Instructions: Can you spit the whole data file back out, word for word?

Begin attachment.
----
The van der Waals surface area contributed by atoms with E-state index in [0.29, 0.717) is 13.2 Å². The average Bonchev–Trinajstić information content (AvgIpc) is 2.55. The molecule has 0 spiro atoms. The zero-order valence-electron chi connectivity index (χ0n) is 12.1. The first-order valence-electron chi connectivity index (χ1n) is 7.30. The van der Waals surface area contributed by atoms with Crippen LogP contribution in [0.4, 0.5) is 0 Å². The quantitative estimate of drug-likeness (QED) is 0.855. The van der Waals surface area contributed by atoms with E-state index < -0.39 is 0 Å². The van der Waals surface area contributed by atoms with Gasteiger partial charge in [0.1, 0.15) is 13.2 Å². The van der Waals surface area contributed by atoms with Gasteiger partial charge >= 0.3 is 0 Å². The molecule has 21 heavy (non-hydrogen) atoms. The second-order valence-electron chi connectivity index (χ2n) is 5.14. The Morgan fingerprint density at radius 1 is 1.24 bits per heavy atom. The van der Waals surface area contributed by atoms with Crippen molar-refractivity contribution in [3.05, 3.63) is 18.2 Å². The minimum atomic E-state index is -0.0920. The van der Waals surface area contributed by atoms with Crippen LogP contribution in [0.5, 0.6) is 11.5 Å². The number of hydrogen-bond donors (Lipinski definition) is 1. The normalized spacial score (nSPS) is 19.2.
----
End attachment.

The van der Waals surface area contributed by atoms with E-state index in [0.29, 0.717) is 13.2 Å². The average Bonchev–Trinajstić information content (AvgIpc) is 2.55. The molecule has 0 spiro atoms. The zero-order valence-electron chi connectivity index (χ0n) is 12.1. The first-order valence-electron chi connectivity index (χ1n) is 7.30. The van der Waals surface area contributed by atoms with Crippen LogP contribution in [0.4, 0.5) is 0 Å². The quantitative estimate of drug-likeness (QED) is 0.855. The van der Waals surface area contributed by atoms with E-state index < -0.39 is 0 Å². The van der Waals surface area contributed by atoms with Gasteiger partial charge in [0.1, 0.15) is 13.2 Å². The van der Waals surface area contributed by atoms with Gasteiger partial charge >= 0.3 is 0 Å². The molecule has 21 heavy (non-hydrogen) atoms. The second-order valence-electron chi connectivity index (χ2n) is 5.14. The Morgan fingerprint density at radius 1 is 1.24 bits per heavy atom. The van der Waals surface area contributed by atoms with Crippen molar-refractivity contribution in [3.05, 3.63) is 18.2 Å². The minimum atomic E-state index is -0.0920. The van der Waals surface area contributed by atoms with Crippen LogP contribution in [0.5, 0.6) is 11.5 Å². The number of hydrogen-bond donors (Lipinski definition) is 1. The normalized spacial score (nSPS) is 19.2.